Magazine publishers’ moves echo similar steps taken by newspaper publishers to offset declining ad revenue. In the case of newspapers, however, higher circulation money has come from raising print cover prices and instituting so-called paywalls that require customers to pay for full access to newspaper websites. It generally remains cheaper to read newspapers online than in print.
That’s partly because historically, newspaper subscriptions haven’t been heavily discounted. By contrast, magazine publishers have guaranteed advertisers their titles will reach a minimum number of readers and, to fulfill that pledge, they have long cut prices sharply for promotional subscriptions. And such guarantees have reduced the magazine publishers’ ability to raise print subscription prices.
Digital pricing gives magazine companies a tool to begin training consumers to pay more for content, and some of these new prices have even made their way into print. Condé Nast has raised prices significantly on the print edition of Wired since it launched its digital edition in 2011, while Hearst has been testing new print-subscription pricing that may do away with ultracheap promotional offers. With the “influx of paid digital,” Mr. Carey said, “you could rethink that—potentially even walk away from it.”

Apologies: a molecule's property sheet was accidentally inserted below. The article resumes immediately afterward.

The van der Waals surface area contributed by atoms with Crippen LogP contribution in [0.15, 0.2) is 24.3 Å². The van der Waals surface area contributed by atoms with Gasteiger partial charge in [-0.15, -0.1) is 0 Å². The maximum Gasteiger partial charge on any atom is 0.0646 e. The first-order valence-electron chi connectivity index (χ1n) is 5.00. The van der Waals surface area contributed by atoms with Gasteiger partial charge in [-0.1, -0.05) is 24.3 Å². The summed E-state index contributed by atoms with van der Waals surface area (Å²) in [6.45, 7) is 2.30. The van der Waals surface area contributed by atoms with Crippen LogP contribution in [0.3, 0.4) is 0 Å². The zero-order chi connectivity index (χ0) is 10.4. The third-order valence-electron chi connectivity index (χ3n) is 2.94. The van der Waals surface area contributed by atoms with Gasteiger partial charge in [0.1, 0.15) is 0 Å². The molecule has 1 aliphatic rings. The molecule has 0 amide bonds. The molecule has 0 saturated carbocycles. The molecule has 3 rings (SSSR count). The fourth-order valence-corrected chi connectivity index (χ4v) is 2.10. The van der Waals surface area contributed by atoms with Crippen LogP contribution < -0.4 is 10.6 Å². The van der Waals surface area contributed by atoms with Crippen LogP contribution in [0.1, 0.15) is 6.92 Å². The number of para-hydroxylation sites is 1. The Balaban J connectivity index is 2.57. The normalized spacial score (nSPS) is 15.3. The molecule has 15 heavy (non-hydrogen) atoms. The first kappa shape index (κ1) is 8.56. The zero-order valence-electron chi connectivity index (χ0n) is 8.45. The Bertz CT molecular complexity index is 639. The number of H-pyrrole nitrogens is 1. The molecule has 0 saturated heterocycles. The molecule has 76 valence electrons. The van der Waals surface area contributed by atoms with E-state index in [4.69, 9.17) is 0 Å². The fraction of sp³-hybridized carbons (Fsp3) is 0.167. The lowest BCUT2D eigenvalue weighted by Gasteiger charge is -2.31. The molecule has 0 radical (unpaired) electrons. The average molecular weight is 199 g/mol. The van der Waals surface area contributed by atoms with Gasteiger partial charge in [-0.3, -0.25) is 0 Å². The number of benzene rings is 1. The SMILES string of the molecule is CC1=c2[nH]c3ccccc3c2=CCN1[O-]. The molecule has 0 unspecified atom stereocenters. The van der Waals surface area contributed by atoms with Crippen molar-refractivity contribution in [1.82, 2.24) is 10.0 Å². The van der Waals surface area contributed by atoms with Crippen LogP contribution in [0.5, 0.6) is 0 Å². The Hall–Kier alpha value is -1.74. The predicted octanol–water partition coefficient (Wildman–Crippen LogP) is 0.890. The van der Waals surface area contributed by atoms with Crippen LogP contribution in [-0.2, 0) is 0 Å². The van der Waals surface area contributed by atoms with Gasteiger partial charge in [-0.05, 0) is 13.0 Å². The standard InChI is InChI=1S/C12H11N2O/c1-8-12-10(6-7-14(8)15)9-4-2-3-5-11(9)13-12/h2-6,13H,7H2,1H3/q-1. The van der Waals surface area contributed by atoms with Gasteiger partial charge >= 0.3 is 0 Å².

Without big increases for print subscriptions, the magazine industry won’t be able to significantly offset ad-revenue declines. Magazine-advertising pages dropped 8.2% in 2012 and are down 32% since 2008, according to the Publishers Information Bureau. And digital subscribers remain a minority: Most of the big publishers expect only about 10% of their total circulation to be digital by around 2015, up from the low single-digit percentages today.